From the diaries. Solid gold writing from one of the members of the best damn marching band in the Nation. And they don't wear skirts. GO BRUINS. -N
On the plane ride back from Memphis, my roommate and fellow pep band drummer mentioned that it was unfortunate that it was spring break and he would not be able to enjoy a Daily Bruin article. I told him that there were several other places to read recaps of the game including the Nation if he really wanted something for Bruins by Bruins. He said he wanted it written by a current UCLA student (half joking). My girlfriend, another pep band drummer on the flight said that she would write an article for him. Here it is:
UCLA Bruins Defend Their Way to the Final Four from On and Off the Court
By Michelle Kunihiro
OAKLAND, Ca. -- Move over Memphis, Ben Howland's Bruins are living up to the standard set by Coach Wooden three decades ago, this time with their power defense. As the leaders of the Pac-10 and marching into the Final Four, who can say now that the Pac-10 can't play with the best of the East... and win?
Personally, I'm a little tired of reading article after article about the Oakland Elite Eight game reporting how Memphis' players just had a bad day. Carney said it best: "Most of the shots I missed were open layups. I'm disappointed in myself. I couldn't knock down shots. I missed almost every shot I took. [They] played great defense on me, but I played terrible."
This was a game that, in the minds of the Memphis players and news reporters alike, was all but won against the UCLA Bruins.
It's understandable that, after having won against the Bruins earlier in the season 88-80, Memphis would be feeling good about the rematch. It's just plain cocky to be practicing dunking in the warm-up before the game.
"I can't explain it," Memphis forward Shawne Williams said. "It's crazy. We wore on them like they wore on us. But we could never take the lead."
I can explain it. UCLA's powerhouse defense stopped Memphis from taking the lead. Maybe, just maybe, had Memphis taken the game more seriously, it would have been a little more interesting.
UCLA snare drummer Jamie Strowbridge was behind Memphis' basket for the first half and saw the action, or lack thereof.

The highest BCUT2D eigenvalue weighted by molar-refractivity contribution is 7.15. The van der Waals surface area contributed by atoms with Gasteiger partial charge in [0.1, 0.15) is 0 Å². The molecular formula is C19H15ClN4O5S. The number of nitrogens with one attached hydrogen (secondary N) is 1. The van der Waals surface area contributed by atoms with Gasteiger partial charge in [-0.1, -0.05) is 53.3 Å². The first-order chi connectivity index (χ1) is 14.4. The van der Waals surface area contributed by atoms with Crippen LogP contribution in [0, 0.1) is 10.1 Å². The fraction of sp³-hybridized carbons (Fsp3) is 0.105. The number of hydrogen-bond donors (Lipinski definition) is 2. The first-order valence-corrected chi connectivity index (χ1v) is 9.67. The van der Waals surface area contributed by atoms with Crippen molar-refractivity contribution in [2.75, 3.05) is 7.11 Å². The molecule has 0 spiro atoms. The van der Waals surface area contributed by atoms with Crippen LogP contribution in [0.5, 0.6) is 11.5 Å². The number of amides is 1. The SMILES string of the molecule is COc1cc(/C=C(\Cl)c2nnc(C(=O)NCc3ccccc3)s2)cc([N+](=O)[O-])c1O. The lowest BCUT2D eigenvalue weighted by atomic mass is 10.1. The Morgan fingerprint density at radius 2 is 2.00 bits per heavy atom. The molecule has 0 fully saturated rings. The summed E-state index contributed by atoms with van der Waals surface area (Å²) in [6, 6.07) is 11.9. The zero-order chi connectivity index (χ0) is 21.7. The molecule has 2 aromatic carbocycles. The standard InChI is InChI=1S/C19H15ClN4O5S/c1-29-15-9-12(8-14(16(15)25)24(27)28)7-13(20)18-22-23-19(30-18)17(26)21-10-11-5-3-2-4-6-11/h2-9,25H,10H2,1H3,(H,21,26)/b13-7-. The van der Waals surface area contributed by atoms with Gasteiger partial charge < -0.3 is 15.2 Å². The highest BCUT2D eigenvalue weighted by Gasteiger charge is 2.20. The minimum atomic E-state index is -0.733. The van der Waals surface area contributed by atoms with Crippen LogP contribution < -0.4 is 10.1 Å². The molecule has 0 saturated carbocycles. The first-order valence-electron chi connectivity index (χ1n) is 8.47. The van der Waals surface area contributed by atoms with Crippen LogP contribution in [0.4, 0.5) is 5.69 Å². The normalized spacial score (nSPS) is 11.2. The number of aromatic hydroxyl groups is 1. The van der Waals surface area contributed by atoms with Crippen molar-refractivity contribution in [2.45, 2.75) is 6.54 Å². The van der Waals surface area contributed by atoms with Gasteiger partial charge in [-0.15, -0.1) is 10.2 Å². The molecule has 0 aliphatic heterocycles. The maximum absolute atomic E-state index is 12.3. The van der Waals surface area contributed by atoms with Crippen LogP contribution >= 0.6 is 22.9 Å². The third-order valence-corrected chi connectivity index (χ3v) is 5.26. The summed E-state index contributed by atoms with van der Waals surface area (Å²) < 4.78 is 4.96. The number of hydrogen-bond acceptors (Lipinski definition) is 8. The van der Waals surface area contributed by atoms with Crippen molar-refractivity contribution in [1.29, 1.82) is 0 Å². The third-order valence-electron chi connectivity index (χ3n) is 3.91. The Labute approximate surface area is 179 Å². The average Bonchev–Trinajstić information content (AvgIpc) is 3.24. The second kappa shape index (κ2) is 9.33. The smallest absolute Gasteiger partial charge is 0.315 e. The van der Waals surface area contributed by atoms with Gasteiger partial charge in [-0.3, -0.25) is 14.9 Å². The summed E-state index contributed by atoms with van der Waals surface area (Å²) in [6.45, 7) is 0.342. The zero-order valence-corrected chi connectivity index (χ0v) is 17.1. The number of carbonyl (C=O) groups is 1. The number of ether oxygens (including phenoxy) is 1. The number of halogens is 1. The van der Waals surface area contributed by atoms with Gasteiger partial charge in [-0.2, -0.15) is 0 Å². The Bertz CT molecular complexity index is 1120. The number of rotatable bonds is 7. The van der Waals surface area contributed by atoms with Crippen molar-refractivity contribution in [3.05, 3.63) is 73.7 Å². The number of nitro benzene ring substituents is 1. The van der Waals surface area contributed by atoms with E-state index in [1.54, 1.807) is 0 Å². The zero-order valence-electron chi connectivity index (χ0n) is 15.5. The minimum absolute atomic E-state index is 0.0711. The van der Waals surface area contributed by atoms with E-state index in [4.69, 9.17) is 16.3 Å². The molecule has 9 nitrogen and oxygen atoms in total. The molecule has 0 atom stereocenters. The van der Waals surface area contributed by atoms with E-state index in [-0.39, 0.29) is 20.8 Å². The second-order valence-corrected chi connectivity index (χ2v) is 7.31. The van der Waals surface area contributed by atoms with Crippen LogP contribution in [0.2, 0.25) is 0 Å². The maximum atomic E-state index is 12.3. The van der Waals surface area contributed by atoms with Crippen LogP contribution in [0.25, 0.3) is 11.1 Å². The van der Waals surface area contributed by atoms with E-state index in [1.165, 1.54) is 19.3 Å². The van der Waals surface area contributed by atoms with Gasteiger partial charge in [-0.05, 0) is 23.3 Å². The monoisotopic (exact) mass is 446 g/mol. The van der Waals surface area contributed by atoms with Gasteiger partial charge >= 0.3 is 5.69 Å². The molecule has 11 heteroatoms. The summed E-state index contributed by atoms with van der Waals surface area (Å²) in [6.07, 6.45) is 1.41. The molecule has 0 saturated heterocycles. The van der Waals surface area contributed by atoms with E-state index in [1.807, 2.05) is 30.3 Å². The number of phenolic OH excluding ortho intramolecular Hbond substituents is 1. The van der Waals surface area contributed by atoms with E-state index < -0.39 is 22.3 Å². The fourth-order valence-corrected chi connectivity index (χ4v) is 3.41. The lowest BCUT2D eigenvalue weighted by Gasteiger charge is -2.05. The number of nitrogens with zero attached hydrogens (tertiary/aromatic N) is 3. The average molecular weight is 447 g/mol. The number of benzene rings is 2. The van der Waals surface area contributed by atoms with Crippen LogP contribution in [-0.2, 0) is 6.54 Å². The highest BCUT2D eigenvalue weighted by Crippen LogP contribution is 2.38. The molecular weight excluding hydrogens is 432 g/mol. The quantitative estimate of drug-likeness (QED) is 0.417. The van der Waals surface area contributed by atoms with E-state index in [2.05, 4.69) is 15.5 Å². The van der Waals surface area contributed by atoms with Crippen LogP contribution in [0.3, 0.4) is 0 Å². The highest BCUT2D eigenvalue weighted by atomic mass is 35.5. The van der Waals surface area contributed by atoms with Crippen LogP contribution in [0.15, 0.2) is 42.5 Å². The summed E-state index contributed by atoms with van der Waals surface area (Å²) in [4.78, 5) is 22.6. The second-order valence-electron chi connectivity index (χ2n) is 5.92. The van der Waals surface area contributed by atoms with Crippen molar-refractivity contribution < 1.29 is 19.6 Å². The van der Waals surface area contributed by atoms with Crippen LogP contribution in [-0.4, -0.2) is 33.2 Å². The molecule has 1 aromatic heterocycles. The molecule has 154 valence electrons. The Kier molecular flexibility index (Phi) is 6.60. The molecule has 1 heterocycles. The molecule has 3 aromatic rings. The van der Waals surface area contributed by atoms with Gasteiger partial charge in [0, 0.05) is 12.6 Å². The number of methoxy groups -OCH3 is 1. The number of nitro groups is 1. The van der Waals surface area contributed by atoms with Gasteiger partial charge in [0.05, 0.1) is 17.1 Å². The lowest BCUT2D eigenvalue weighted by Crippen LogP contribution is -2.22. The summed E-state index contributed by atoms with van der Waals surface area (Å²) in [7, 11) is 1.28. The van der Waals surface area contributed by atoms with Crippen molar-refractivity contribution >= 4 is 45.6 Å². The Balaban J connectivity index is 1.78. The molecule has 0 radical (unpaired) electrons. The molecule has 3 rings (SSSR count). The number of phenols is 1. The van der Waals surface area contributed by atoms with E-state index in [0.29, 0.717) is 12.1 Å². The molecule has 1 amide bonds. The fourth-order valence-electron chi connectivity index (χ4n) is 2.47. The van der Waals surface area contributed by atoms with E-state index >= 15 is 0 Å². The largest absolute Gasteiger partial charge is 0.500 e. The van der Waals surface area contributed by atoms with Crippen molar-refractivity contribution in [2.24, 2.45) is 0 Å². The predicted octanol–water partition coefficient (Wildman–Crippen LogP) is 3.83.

"Memphis came in this game 'knowing' that they were going to win," said Strowbridge. "They had won their previous three tournament games by 16 points and were not ready for UCLA."
The UCLA Bruins held Memphis, a team that averages 81 points per game, to just 45 points. If that's not amazing defense, I don't know what is.
Not only did the Bruins play spectacular defense on the court, their "sixth man" off the court made "his" outstanding presence through the UCLA Varsity Band, led by Gordon Henderson. Before the game even began, the pep band was already getting into the heads of the players, especially Joey Dorsey.
"The pep band took Dorsey out of the game before it even began," Strowbridge said. "We were absolutely an integral part in the overall win, considering Dorsey averages 7 points a game and he was held to one 2 point dunk shot and they lost by 5 points... you do the math."
Indeed, during Memphis' pre-game "dunk fest" the UCLA Pep Band caught the attention of Dorsey and interacted with the player, easily encouraging him to smile at their taunts, shake his head, and miss multiple free-throws.
It all began when Dorsey missed a practice dunk, the band howled at him, and he smiled and shook his head. After then missing multiple free-throws due to the band's hand-waving and shouting, Dorsey moved to the opposite basket to finish his warm-up.
Kenny Wood, the UCLA pep band's tenor player, gave his insight on Dorsey's poor mental preparation.
"He only fueled the band to heckle him more and more," Wood said. "The UCLA band deserves a lot of credit for Memphis' loss. The Memphis players were fooling around during the warm-up and the [UCLA] band played smart basketball and tormented Joey Dorsey."
Strowbridge added, "If Dorsey had hit his season scoring average, that would have tied the game."
The band chanted "Dor-sey" throughout the game. Dorsey made it no secret that this had gotten to him, as he asked the referee multiple times to "get them to stop," only to be told by the ref that there was nothing he could do.
Shortly after his only two points, Dorsey committed his fifth foul and shook his head from the sideline to the band's chanting.
But enough about Memphis.
Ben Howland's emphasis on a strong defense has definitely paid off. Jordan Farmar chose UCLA over all others because Howland came in selling a power defense and the National Championship. Now here they are, the Final Four, and they aren't ready to celebrate just yet.
Getting onto the charter plane home, the band cheered for the players as they walked down the aisle. Farmar said, "We're not done yet."
UCLA fans share this sentiment and are ready to cheer our Bruins on in Indianapolis.
"At this point, this tournament is ours to lose," said Strowbridge. "Our scoring has not been consistent, no team's has. However, our defense has been consistent against all opponents."
With their formidable defense and strong chemistry, the Bruins fly into Indianapolis on Wednesday with their twelfth National Championship in sight.